A brilliant up and coming graphic designer in Tokyo, Yuki Nakano designed this nengajo to welcome 2008: The Year of the Rat. The design of most nengajo includes the junishi, or Oriental zodiac animal, of the New Year.
Oshogatsu, or New Year's, is a very special time in Japan—a time for people return to their ancestral homes, spend time with their families and get in touch with their roots. Perhaps the most honored and celebrated of the Japanese holidays, Oshogatsu is a three-day event beginning with Omisoka (New Year's Eve) and lasting through the first three days of the year. Many people wear traditional clothing, like kimono, and play traditional games, such as uta garuta. Preparations begin long in advance as people clean their homes from top to bottom (known as Osouji), prepare Osechi ryori (traditional New Year's food eaten during the forst three days of the new year), and write nengajo, or New Year's greetings.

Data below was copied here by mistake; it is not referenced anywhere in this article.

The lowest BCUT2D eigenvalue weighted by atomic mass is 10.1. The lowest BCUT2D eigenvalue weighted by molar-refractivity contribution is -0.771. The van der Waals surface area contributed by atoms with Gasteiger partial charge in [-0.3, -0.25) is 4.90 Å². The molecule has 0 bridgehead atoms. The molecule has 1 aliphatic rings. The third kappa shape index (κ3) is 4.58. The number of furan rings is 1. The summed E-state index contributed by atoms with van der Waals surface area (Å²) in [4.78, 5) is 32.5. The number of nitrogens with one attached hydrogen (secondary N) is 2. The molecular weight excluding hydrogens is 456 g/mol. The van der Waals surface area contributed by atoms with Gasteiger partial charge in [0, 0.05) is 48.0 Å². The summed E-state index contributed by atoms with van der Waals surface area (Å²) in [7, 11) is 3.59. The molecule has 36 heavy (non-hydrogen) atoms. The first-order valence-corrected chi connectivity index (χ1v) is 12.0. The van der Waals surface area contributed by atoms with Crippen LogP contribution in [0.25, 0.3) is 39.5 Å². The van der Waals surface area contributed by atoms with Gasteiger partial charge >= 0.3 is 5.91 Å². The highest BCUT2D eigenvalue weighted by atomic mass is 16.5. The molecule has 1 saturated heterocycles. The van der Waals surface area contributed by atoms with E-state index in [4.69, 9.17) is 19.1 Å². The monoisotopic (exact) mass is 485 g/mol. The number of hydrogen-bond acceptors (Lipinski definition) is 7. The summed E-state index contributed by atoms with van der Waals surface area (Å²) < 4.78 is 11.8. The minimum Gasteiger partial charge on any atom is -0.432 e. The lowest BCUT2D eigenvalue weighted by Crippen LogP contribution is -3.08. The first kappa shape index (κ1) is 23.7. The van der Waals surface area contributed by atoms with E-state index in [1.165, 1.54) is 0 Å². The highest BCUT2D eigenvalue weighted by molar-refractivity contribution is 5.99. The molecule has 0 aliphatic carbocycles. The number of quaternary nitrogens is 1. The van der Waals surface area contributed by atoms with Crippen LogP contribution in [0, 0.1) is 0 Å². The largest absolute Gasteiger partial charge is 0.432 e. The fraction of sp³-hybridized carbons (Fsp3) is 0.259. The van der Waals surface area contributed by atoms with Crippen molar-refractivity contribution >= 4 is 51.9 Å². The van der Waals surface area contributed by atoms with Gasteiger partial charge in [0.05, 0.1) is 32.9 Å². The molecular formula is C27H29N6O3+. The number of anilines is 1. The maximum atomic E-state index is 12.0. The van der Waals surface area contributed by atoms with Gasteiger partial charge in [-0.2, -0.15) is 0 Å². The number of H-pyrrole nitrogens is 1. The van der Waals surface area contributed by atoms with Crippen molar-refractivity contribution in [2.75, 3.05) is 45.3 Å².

These days, many people use designs including photos of themselves or their families on their nengajo.
Much like the Christmas cards exchanged in the US and abroad, nengajo are an important part of Japan's New Year's festivities. Now an established tradition, the exchange of these New Year's greetings began in 1873, when postcards were first introduced to Japan. Today, the average family sends over a hundred nengajo to family, friends and colleagues, and businesses mail them to all their customers.
New Year's is a time for wafuku (traditional Japanese clothing) and Osechi ryori, traditional Japanese New Year's food.
Of course, if you are a card-carrying gaijin, you are theoretically exempt from all of these rules. Why not surprise your friends and colleagues with your astounding nengajo knowledge and skill? The same gracious people that praise your ability to use chopsticks and poor attempts at speaking Japanese will be thrilled with the thoughtful consideration and effort, regardless of when your nengajo arrives.